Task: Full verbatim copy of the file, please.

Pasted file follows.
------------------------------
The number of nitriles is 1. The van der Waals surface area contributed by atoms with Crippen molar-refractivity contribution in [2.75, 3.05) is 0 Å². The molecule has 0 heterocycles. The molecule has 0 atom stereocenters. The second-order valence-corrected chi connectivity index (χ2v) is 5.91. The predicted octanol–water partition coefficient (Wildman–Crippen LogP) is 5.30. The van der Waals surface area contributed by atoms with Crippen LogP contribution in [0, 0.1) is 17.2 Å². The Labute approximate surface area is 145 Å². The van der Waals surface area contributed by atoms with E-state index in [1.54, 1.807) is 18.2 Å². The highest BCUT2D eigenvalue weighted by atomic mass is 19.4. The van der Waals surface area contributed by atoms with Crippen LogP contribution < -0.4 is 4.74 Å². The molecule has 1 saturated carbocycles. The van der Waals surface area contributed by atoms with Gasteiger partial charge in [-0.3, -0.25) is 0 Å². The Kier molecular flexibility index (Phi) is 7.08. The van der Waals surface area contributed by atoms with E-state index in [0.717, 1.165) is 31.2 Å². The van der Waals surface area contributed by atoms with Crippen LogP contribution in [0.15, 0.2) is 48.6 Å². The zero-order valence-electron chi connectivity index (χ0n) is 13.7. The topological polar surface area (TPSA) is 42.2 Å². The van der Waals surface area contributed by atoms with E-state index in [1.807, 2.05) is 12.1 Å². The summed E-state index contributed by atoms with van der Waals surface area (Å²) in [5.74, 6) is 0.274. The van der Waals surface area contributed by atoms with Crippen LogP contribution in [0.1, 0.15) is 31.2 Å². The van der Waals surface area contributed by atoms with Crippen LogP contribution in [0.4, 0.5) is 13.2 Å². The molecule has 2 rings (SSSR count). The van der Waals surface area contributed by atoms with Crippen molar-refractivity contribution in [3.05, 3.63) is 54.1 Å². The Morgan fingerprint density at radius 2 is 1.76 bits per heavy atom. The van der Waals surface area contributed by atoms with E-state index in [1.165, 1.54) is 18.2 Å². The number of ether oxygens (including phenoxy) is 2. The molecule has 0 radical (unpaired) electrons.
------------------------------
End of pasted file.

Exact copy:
The number of nitriles is 1. The van der Waals surface area contributed by atoms with Crippen molar-refractivity contribution in [2.75, 3.05) is 0 Å². The molecule has 0 heterocycles. The molecule has 0 atom stereocenters. The second-order valence-corrected chi connectivity index (χ2v) is 5.91. The predicted octanol–water partition coefficient (Wildman–Crippen LogP) is 5.30. The van der Waals surface area contributed by atoms with Crippen LogP contribution in [0, 0.1) is 17.2 Å². The Labute approximate surface area is 145 Å². The van der Waals surface area contributed by atoms with E-state index in [1.54, 1.807) is 18.2 Å². The highest BCUT2D eigenvalue weighted by atomic mass is 19.4. The van der Waals surface area contributed by atoms with Crippen LogP contribution < -0.4 is 4.74 Å². The molecule has 1 saturated carbocycles. The van der Waals surface area contributed by atoms with Gasteiger partial charge in [-0.3, -0.25) is 0 Å². The Kier molecular flexibility index (Phi) is 7.08. The van der Waals surface area contributed by atoms with E-state index in [0.717, 1.165) is 31.2 Å². The van der Waals surface area contributed by atoms with Crippen LogP contribution in [0.15, 0.2) is 48.6 Å². The zero-order valence-electron chi connectivity index (χ0n) is 13.7. The topological polar surface area (TPSA) is 42.2 Å². The van der Waals surface area contributed by atoms with E-state index in [1.807, 2.05) is 12.1 Å². The summed E-state index contributed by atoms with van der Waals surface area (Å²) in [5.74, 6) is 0.274. The van der Waals surface area contributed by atoms with Crippen LogP contribution in [0.1, 0.15) is 31.2 Å². The van der Waals surface area contributed by atoms with Crippen LogP contribution in [0.4, 0.5) is 13.2 Å². The molecule has 2 rings (SSSR count). The van der Waals surface area contributed by atoms with Crippen molar-refractivity contribution in [3.05, 3.63) is 54.1 Å². The Morgan fingerprint density at radius 2 is 1.76 bits per heavy atom. The van der Waals surface area contributed by atoms with E-state index in [1.165, 1.54) is 18.2 Å². The number of ether oxygens (including phenoxy) is 2. The molecule has 0 radical (unpaired) electrons.